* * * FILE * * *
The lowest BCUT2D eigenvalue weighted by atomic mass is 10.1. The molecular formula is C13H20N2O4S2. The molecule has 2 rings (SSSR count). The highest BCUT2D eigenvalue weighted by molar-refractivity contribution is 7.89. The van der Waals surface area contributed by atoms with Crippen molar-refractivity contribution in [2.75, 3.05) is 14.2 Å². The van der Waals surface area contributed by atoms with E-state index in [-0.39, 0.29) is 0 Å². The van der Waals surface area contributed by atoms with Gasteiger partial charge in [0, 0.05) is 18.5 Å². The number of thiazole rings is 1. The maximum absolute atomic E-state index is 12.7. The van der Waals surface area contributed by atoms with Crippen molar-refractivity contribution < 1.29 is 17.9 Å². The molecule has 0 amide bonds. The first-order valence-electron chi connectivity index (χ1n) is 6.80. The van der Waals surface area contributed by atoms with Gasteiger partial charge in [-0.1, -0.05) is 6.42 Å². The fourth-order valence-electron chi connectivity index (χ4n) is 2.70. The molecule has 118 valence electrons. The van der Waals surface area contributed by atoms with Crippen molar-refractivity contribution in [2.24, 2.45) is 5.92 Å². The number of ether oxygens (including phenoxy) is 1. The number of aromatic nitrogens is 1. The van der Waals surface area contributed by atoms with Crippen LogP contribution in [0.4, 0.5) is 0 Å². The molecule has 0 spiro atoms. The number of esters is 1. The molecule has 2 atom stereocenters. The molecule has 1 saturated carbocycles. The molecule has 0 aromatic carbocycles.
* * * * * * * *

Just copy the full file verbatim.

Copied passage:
The lowest BCUT2D eigenvalue weighted by atomic mass is 10.1. The molecular formula is C13H20N2O4S2. The molecule has 2 rings (SSSR count). The highest BCUT2D eigenvalue weighted by molar-refractivity contribution is 7.89. The van der Waals surface area contributed by atoms with Crippen molar-refractivity contribution in [2.75, 3.05) is 14.2 Å². The van der Waals surface area contributed by atoms with E-state index in [-0.39, 0.29) is 0 Å². The van der Waals surface area contributed by atoms with Gasteiger partial charge in [0, 0.05) is 18.5 Å². The number of thiazole rings is 1. The maximum absolute atomic E-state index is 12.7. The van der Waals surface area contributed by atoms with Crippen molar-refractivity contribution < 1.29 is 17.9 Å². The molecule has 0 amide bonds. The first-order valence-electron chi connectivity index (χ1n) is 6.80. The van der Waals surface area contributed by atoms with Gasteiger partial charge in [-0.1, -0.05) is 6.42 Å². The fourth-order valence-electron chi connectivity index (χ4n) is 2.70. The molecule has 118 valence electrons. The van der Waals surface area contributed by atoms with Crippen molar-refractivity contribution in [2.24, 2.45) is 5.92 Å². The number of ether oxygens (including phenoxy) is 1. The number of aromatic nitrogens is 1. The van der Waals surface area contributed by atoms with Crippen LogP contribution in [0.4, 0.5) is 0 Å². The molecule has 0 spiro atoms. The number of esters is 1. The molecule has 2 atom stereocenters. The molecule has 1 saturated carbocycles. The molecule has 0 aromatic carbocycles.